The logic of it was insanely beautiful. That's what Fuseli's sketch represented. Like a bee, the incubus would lash out to defend itself. It didn't physically kill its enemies. It made them do it themselves. Much of Christianity believed suicide was the express route to Hell.
Many years had passed since my childhood Sunday School classes. Obviously, Collins believed the warning of the incubus. I did too.
My printouts fit in my laptop case, making it easy to take the drawing upstairs with me when the sun set. I thawed a left-over Easter dinner and ate walking back and forth from my plate on the counter to my drawing and computer on the table. When I was sure the exhaust fan would keep the moisture under control, I set up a tray in the bathroom door, showering for the first time in days. Clearing my nightstand afterward, I smoothed a fresh pillow where the street-lamp would allow me to see my drawing.
In the morning, I chose some clean clothes, and took everything downstairs after breakfast. The sketch looked perfect, carefully propped on the shelf behind the cash register. Maybe it was the contrast of Bertoli's black and white rendering with the hodgepodge of colors in my store, but somehow, the lighting looked better. After a thorough dust and polish of my inventory, I got to work on my shop windows. Careful buying throughout the year gave me some "killer" ideas for last-minute upgrades to my Halloween display.
A few customers came in and bought things I was going to use, but the addition of one of Collins' Elvis-on-velvet atrocities made my windows perfect. I hung my blood-red curtains after waiting on the last customer of the night. Instead of my usual closed sign, I wrote on a chalkboard, "You need what I have for Halloween. See you at dawn."
The pizza shop down the street delivered in thirty minutes. I devoured the huge antipasto, planning to re-heat the pizza after I closed Halloween night. With a long day ahead of me, I managed to get everything upstairs. In the shower, I figured out how to build a proper and safe place for my treasure. I drew it on my laptop between bites of my pre-dawn breakfast, and I had everything ready to build my little shrine by the time I opened my curtains and unlocked the door.
Two stamp collectors bought complete costumes for themselves and their girlfriends, helped me re-sort the Collins envelopes, and then bought most of them for more than I had planned to ask. I sold some Asian rugs I planned to throw away at the end of the year, and by evening collectors and college kids had cleaned out my windows so I could set up my winter display.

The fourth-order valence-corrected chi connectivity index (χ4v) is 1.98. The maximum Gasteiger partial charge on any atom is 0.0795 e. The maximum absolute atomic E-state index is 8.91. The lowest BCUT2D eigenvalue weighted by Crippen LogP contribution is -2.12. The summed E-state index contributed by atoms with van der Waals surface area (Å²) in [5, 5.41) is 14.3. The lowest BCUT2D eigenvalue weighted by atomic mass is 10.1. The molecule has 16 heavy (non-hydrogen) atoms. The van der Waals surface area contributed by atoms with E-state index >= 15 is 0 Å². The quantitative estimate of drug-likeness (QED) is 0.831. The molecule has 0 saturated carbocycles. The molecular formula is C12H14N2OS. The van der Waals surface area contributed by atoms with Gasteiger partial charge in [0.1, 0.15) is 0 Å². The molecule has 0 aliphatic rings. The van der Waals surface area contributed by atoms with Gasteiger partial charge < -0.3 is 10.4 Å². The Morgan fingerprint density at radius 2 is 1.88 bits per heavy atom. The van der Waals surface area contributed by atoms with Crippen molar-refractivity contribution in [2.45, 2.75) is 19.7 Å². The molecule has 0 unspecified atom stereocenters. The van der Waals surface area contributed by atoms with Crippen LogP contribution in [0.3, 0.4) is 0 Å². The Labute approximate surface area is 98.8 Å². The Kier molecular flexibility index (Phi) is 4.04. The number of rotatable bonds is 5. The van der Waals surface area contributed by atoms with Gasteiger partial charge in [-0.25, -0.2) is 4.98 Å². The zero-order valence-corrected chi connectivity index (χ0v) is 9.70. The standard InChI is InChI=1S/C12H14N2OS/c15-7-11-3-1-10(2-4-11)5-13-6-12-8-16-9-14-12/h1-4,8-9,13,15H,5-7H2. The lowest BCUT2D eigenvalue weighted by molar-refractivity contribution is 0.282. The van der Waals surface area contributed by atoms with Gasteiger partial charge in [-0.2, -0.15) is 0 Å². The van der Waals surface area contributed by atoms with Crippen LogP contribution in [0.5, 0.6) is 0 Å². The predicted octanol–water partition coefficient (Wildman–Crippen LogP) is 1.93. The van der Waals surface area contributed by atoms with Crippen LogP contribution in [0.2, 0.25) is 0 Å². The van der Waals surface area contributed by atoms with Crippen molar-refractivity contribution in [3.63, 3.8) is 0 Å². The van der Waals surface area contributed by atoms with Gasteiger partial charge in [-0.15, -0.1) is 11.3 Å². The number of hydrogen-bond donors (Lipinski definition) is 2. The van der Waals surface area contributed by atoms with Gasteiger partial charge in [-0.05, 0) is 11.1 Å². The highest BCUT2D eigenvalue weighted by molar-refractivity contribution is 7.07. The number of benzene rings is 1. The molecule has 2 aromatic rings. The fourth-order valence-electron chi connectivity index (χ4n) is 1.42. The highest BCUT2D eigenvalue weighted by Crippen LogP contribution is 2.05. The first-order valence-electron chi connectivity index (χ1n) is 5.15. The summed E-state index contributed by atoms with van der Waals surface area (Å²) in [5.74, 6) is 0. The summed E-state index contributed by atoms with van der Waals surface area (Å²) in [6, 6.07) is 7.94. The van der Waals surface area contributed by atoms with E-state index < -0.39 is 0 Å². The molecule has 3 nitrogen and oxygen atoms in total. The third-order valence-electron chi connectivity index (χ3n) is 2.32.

Re-heated pizza is always a favorite. After dinner, we went downstairs. My measurements would work. The reason for my continued existence would have a proper place to live. Four hours and one smashed fingernail later, the shrine was ready for paint. Carefully, I picked up the drawing to wave any dust from it.
At the top of the steps, I nearly collapsed with pain. Why? Now what? Under the light at the kitchen table I saw it. The gorilla-sized creature dominated the emaciated woman beneath it, and the horse reared up to be able to see over the hunched back of the enraged demon. Both glared at the tiny bloodstain on the upper edge where my injured finger had touched it.
I retched all the way downstairs and uncoiled my long extension cord.
"Never in my entire career did I think I'd see this," Hayes said. "Bertoli! Get over here, but make sure breakfast is under control before you do."
"His electric saw? Wait. Wasn't Singleton right-handed?"
"I think so. Yeah." Hayes said. "How does a right-handed man make such a clean cut though his own right arm with a circular saw?"
Bertoli pulled out his rosary. "Where is that drawing?"
Serling would sometimes end his show with a voice-over, a creepy summation of what the viewer had endured.
"Carl Singleton was a skeptic. He dealt in realities, relics, and artifacts. He didn't appreciate the power art can have over a man's soul, especially in The Night Gallery."